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. Recursive state machines (RSMs) enhance the power of ordinary state machines by allowing vertices to correspond either to ordinary states or to potentially recursive invocations of other state machines. RSMs can model the control flow in sequential imperative programs containing recursive procedure calls. They can be viewed as a visual notation extending Statechartslike hierarchical state machines, where concurrency is disallowed but recursion is allowed. They are also related to various models of pushdown systems studied in the verification and program analysis communities. After introducing RSMs, we focus on whether statespace analysis can be performed efficiently for RSMs. We consider the two central problems for algorithmic analysis and model checking, namely, reachability (is a target state reachable from initial states) and cycle detection (is there a reachable cycle containing an accepting state). We show that both these problems can be solved in time O(n` 2 ) and space O(n`), where n is the size of the recursive machine and ` is the maximum, over all component state machines, of the minimum of the number of entries and the number of exits of each component. We also study the precise relationship between RSMs and closely related models. 1
WYSINWYX: What You See Is Not What You eXecute
, 2009
"... Over the last seven years, we have developed staticanalysis methods to recover a good approximation to the variables and dynamicallyallocated memory objects of a stripped executable, and to track the flow of values through them. The paper presents the algorithms that we developed, explains how the ..."
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Cited by 88 (12 self)
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Over the last seven years, we have developed staticanalysis methods to recover a good approximation to the variables and dynamicallyallocated memory objects of a stripped executable, and to track the flow of values through them. The paper presents the algorithms that we developed, explains how they are used to recover intermediate representations (IRs) from executables that are similar to the IRs that would be available if one started from source code, and describes their application in the context of program understanding and automated bug hunting. Unlike algorithms for analyzing executables that existed prior to our work, the ones presented in this paper provide useful information about memory accesses, even in the absence of debugging information. The ideas described in the paper are incorporated in a tool for analyzing Intel x86 executables, called CodeSurfer/x86. CodeSurfer/x86 builds a system dependence graph for the program, and provides a GUI for exploring the graph by (i) navigating its edges, and (ii) invoking operations, such as forward slicing, backward slicing, and chopping, to discover how parts of the program can impact other parts. To assess the usefulness of the IRs recovered by CodeSurfer/x86 in the context of automated bug hunting, we built a tool on top of CodeSurfer/x86, called DeviceDriver Analyzer for x86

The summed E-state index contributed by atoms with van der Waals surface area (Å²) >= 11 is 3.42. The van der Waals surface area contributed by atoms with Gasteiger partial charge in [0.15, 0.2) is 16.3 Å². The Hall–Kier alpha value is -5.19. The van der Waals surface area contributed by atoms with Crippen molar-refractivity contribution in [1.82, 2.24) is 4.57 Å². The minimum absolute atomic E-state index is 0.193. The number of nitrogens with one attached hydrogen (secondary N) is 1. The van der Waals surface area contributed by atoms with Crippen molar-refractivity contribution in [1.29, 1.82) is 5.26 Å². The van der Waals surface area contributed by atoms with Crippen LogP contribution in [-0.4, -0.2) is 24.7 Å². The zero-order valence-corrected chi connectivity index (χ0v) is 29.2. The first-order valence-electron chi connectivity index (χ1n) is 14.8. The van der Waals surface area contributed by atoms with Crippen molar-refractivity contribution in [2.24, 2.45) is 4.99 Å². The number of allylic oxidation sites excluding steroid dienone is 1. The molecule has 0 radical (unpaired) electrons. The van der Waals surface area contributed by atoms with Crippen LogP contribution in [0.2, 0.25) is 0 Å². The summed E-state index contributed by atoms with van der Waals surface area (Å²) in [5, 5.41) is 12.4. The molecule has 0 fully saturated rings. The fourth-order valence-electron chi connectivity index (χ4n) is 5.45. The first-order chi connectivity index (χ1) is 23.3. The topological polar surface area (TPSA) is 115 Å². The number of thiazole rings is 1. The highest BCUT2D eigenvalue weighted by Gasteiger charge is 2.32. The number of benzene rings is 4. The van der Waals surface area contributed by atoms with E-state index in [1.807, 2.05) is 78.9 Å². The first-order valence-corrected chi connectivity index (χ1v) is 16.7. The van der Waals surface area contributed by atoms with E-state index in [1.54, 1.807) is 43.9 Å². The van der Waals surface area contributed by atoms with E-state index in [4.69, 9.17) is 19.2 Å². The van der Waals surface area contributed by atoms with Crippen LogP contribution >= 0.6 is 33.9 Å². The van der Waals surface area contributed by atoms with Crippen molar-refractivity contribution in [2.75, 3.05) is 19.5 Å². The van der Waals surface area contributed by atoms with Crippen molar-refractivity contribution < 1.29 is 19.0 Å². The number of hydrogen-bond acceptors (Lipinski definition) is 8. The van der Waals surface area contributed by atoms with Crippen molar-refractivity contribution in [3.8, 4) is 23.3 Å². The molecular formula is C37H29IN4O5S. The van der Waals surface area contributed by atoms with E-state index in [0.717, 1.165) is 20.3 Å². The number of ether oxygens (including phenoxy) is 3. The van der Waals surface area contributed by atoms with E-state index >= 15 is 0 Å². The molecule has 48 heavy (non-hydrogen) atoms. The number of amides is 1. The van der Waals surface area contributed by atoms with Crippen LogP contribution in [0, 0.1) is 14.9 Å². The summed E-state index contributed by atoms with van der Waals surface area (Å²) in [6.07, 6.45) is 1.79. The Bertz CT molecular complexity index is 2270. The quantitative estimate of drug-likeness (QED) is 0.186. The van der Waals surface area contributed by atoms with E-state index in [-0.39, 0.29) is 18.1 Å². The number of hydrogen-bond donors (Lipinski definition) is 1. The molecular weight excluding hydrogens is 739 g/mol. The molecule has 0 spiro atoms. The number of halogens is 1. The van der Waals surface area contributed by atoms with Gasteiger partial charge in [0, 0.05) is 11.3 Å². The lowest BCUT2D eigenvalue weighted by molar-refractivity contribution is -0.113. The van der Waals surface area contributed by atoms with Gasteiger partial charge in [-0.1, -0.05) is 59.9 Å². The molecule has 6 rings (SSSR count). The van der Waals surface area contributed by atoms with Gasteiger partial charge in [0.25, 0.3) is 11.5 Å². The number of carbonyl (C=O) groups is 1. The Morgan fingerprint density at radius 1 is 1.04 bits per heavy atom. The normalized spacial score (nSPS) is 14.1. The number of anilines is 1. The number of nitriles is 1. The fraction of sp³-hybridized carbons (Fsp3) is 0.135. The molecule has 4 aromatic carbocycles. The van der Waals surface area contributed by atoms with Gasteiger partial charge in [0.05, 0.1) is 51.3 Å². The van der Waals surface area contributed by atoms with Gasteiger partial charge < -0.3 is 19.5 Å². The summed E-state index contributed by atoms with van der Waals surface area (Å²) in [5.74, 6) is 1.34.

ModelChecking LTL with Regular Valuations for Pushdown Systems
, 2002
"... Recent works have proposed... In this paper we consider LTL with regular valuations: the set of configurations satisfying an atomic proposition can be an arbitrary regular language. The modelchecking problem is solved via two different techniques, with an eye on efficiency. The resulting algorithms ..."
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Cited by 86 (8 self)
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Recent works have proposed... In this paper we consider LTL with regular valuations: the set of configurations satisfying an atomic proposition can be an arbitrary regular language. The modelchecking problem is solved via two different techniques, with an eye on efficiency. The resulting algorithms are polynomial in certain measures of the...